French flag-carrier Air France has officially retired its last Airbus A380, the largest passenger aircraft type ever built, on Friday evening.
The airline performed a final farewell flight with F-HPJH, an A380 delivered to Air France just eight years ago in May 2012. On board the special flight were about 500 employees of the carrier that were working on the aircraft. It flew across France and back to Paris Charles de Gaulle Airport, spending about two hours and 20 minutes in the air.
Air France is operating a farewell flight with its last Airbus A380 over France as #AF380. The airline permanently retires the aircraft type after more than 10 years in service. https://t.co/mF8HkAoyQM pic.twitter.com/PihoZIkw5T
— International Flight Network (@FlightIntl) June 26, 2020
Air France Chief Executive Officer Anne Rigail has thanked pilots, mechanics, flight attendants, ground handlers and other workers who made the A380 fly. On Twitter she says the type has carried 18 million passengers at the airline.
Short history of the A380
The Airbus A380, often called the ‘Superjumbo’, was ordered by Air France back in 2001. It was finally introduced at the airline on 29th October 2009, when it received its very first aircraft of the type. Although three airlines, namely Singapore Airlines, Emirates and Qantas, introduced their first A380 before Air France, the French flag-carrier did become the European launch customer.
When Air France made the decision to establish a fleet of Superjumbos, it placed an order for ten, with options for four more. In 2007, the airline firmed up two of the options, bringing its total orders to twelve. However, only ten A380 were ever delivered to Air France, as it decided to cancel two outstanding orders in 2017.
Then, in November 2018, new Air France-KLM CEO Benjamin Smith made the decision to discontinue half of its A380 fleet by not extending the leases for five aircraft. At the time it was said that while half will leave the airline, the remaining five would undergo cabin modernisation and continue to fly. This plan was short-lived, as Air France announced in August 2019 that it will retire all of its A380 by 2022. The first aircraft left the fleet few months later in November 2019.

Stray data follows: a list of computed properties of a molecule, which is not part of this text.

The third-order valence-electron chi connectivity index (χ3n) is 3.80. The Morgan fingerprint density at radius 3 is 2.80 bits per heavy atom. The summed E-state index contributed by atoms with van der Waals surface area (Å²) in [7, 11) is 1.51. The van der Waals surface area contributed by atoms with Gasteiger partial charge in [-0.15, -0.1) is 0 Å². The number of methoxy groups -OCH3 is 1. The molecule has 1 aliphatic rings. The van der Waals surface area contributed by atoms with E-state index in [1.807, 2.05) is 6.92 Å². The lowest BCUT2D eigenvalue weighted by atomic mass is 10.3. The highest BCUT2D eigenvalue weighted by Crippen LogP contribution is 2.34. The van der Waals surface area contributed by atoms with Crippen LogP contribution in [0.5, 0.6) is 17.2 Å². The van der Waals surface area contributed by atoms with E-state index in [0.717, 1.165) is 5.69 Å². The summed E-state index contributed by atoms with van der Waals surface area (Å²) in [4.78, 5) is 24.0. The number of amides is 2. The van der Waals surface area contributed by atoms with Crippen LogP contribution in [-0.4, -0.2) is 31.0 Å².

Coronavirus crisis pulls the plug on the A380
Now, with the ongoing Coronavirus pandemic, airlines are battling with low demand and travel restrictions around the world in what has become the biggest crisis in aviation history. This has led to many early-retirements, specifically of older, less efficient and simply too large aircraft types.
While the Airbus A380 is not particularly old for aviation standards (it’s not uncommon for long-haul airplanes to operate for 20-30 years before being retired), it does fit into the categories too large and less efficient, with the latter usually being blamed on its four engines.
Air France is now becoming the first airline to retire the aircraft amid the Coronavirus pandemic – and at the same time the first airline to retire its entire lineup of A380. Although pre-crisis plans stated 2022 as a retirement date, Air France withdrew the aircraft from regular service in May this year, as it simply doesn’t make sense for the carrier to continue flying with virtually no passengers on board.
It is not unlikely that some of the other 14 operators of the aircraft type will follow suit, as many have been considering reducing or completely discontinuing their A380 fleets. Right now, it’s unclear who is still considering the type as part of their operations, as all airlines have currently grounded either most or all of their A380 as companies wait for the pandemic to pass. Lufthansa has already confirmed that it will retire six out of 14 Airbus A380, along with some Boeing 747-400 – another aircraft type that has been hit hard by the economic impact of Coronavirus.
Jakob Wert is an aviation journalist from Germany. He built up the website IFN.news and is the Editor-In-Chief of International Flight Network.